Last quarter, we mentioned one of our growth projects was a conversion of two NGL storage caverns to refine product service at our Mont Belvieu facility. We expect to have the first cavern, which will store up to 2 million barrels of refined products, in service by the end of November of this year. We’re currently leaching the second cavern, which should be completed sometime next year.

DEP had growth capital expenditures of $221 million in the second quarter of 2010, including approximately $119 million spent on the Haynesville extension pipeline project. The total expected cost of the 270 mile Haynesville extension pipeline project is approximately $1.56 billion, including capitalized interest, of which Duncan Energy Partners’ 66% share is a little over $1 billion.

Construction on the Haynesville extension pipeline is progressing on schedule and is expected to be completed in the third quarter of 2011. At June 30, 2010, DEP’s debt to last 12 month EBITDA ratio per as calculated per its bank credit facility was 3.1 times.

Under this facility, DEP’s maximum allowed debt to EBITDA is five times. However it does -- there is a calculation in there to allow for pro forma calculation of EBITDA associated with the growth project in calculating that ratio, a growth project such as the Haynesville extension. Sustaining capital expenditures were $17.9 million this quarter compared to $12.7 million spent in the second quarter of 2009.

We are on track to spend approximately $55 million this year with $29 million spent in the first half of the year. We had total liquidity of approximately $260 million at June 30, 2010 which includes cash and availability under the partnership’s revolving credit facilities.

In closing, we were pleased with the continued strong performance of our businesses this quarter and are encouraged by the prospects of our existing assets. With that, Randy, we’re ready to turn the call over to questions.

Randy Burkhalter

Jessie, we’re ready to take questions now.

Question-and-Answer Session

Operator

(Operator Instructions) Your first question comes from Darren Horowitz with Raymond James.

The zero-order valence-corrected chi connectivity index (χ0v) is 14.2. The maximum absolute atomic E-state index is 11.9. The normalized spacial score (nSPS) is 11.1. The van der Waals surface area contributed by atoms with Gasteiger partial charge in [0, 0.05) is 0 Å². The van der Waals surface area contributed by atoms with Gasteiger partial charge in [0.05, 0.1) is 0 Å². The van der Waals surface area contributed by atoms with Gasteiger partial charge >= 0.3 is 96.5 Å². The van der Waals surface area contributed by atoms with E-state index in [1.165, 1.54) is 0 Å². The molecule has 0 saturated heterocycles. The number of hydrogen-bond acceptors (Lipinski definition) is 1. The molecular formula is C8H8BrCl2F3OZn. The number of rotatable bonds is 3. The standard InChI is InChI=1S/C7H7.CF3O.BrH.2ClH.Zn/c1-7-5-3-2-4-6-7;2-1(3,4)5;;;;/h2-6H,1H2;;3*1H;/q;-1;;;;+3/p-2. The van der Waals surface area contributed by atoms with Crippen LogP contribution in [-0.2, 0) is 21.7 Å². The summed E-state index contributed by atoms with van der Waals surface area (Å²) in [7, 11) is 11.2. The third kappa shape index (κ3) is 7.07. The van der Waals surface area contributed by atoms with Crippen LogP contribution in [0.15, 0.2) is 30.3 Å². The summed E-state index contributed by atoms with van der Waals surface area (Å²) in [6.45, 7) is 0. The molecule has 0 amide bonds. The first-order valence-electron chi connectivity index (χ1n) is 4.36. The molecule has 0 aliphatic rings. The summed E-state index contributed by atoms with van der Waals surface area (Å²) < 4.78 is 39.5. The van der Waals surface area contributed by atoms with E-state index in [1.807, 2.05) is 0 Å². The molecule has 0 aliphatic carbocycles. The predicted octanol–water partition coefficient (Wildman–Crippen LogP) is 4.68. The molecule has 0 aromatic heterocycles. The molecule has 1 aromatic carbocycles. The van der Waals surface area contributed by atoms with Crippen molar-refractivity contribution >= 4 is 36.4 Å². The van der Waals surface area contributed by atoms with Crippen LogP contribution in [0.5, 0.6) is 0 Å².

Darren Horowitz – Raymond James

Hey, good morning, guys. Congratulations on the quarter.

Jim Teague

Good morning, Darren.

Darren Horowitz – Raymond James

Hey, Jim, now that you’ve caught your breath, a couple questions for you on the NGL business along the theme of price creating demand for NGLs. We’re looking at industry that continues to add more processing and fractionation infrastructure, the key paces with productivity through the drill bit. So can you give us some insight into the incremental ethylene demand? I mean, with steam crackers operating north of 90% as you said, is there more capacity that can be utilized or have we reached a level of full effective utilization?

Jim Teague

Darren, do you think I’m a prophet?

Darren Horowitz – Raymond James

I hope so.

Jim Teague

I think what we see is there is more capacity that can consume ethylene and propane, notwithstanding whether or not there is more ethylene required. If you remember in my comments about -- around 80%, 82% of ethylene, I think was produced from NGLs. That says 20% is still coming from naphtha and gas oil and that’s 10 billion pounds a year of equivalent. That’s about 300,000 barrels a day of feedstock or in that neighborhood.

The other thing that is interesting that I have seen is, I was impressed with this announcement that Hess came out with that they’re going to export ethane from the Williston Basin to Alberta. Quite frankly, I hadn’t thought of that and then I think you’ve seen a number of other announcements of people trying to export ethane into Sarnia’s -- Nova’s Sarnia site.

It really boils down -- from our perspective, when we say price creates demand, I think that is a pretty good indicator when you’re exporting ethane and converting naptha crackers. I don’t know if I answered your question, Darren, it’s the best I can do.

Darren Horowitz – Raymond James

No, I appreciate it, Jim. I think what we’re trying to do here is kind of piece together all the different aspects of a lot of this unconventional production. When you look at what is happening out of the Eagle Ford and the Granite Wash. Over the intermediate term, it sounds like you think domestic petrochem demand and export potential to international markets. It is going to be enough to keep the market balanced with the pace of ethane supply growth.